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Monday, October 27, 2003

Mosewich House

Mosewich House in Kamloops, British Columbia, Canada by D'Arcy Jones Design, 2003

The following text and images (click for larger and expanded color views) are courtesy Vancouver-based D'Arcy Jones Design.

This pragmatic and inviting family house is perched on the edge of a steep slope in a suburban setting. Existing ponderosa pines, bunch-grass and sagebrush were carefully preserved by siting the house away from the street.

A private, sunny courtyard merges the kitchen and dining areas with the landscape. Intimate views of vegetation and exposed rock are a welcome contrast to long views towards the river valley below.


A robust, dark tinted stucco mass anchors the house to the ground, morphing to create courtyard walls, terraces, fireplace chimneys and structural shear-walls. Opposite, yet never quite touching, is a muted stucco mass bending asymmetrically to frame dramatic views. Interior spaces are defined by modulating the voids between these two contrasting stucco masses. When these stucco masses extend inside the house, the threshold is defined with floor-to-ceiling glass, translucent in some locations for privacy.


Deep cantilevered overhangs provide both shade and upper level rock gardens. Carefully located operable windows provide effective cross-ventilation, eliminating reliance on air-conditioning.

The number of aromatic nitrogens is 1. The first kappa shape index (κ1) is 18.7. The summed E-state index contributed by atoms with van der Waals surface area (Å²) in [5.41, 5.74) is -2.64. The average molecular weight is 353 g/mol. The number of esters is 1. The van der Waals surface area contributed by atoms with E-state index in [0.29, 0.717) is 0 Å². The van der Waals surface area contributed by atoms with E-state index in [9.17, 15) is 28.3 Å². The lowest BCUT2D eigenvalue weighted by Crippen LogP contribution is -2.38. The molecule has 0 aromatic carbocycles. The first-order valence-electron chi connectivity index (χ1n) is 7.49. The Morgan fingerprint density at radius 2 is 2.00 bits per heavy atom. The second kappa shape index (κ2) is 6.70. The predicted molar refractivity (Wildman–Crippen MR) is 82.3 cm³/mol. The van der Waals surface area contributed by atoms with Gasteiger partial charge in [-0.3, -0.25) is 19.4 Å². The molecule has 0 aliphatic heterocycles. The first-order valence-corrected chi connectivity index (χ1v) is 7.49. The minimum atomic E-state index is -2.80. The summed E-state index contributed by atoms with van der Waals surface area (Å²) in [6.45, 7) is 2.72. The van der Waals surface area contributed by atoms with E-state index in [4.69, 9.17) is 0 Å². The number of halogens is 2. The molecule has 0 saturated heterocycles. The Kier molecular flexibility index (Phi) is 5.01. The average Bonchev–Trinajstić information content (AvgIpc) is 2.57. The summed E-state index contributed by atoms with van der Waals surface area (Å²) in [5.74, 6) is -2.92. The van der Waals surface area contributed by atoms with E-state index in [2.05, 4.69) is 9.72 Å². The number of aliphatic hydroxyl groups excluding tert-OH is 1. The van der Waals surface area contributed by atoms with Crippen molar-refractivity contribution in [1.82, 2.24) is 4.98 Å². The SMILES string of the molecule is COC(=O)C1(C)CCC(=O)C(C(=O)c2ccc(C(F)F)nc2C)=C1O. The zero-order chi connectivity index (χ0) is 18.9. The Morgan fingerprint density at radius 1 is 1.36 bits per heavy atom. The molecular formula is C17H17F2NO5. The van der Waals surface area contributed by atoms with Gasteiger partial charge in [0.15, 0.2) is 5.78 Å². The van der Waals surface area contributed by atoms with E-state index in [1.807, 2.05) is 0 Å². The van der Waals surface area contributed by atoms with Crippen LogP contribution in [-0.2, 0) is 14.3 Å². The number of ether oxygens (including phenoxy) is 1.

Double-height dining and living spaces separate upper level bedroom wings. This central spatial "sigh" is naturally lit from two directions, admitting light deep into the interior. Punctuating this open space is a sculptural maple and steel stair, connecting all three levels of the house.


Mirroring the formal language of the exterior, dissimilar interior materials never meet, separated by thin reveals. A refined exterior palette of smooth concrete, cement stucco, aluminum windows and red cedar is paired with an interior of white gypsum-board with maple and slate flooring; the theme of a two-tone stucco exterior is repeated inside by interlocking cherry and maple millwork. Built-in cherry ledges double as overflow seating and toy chests.

This house is located on the same street as my first built project, designed and built 7 years ago. This project continues and articulates an ongoing search for form, material and space finely tuned to the particulars of site and client, synthesizing simultaneous qualities of simplicity and complexity.



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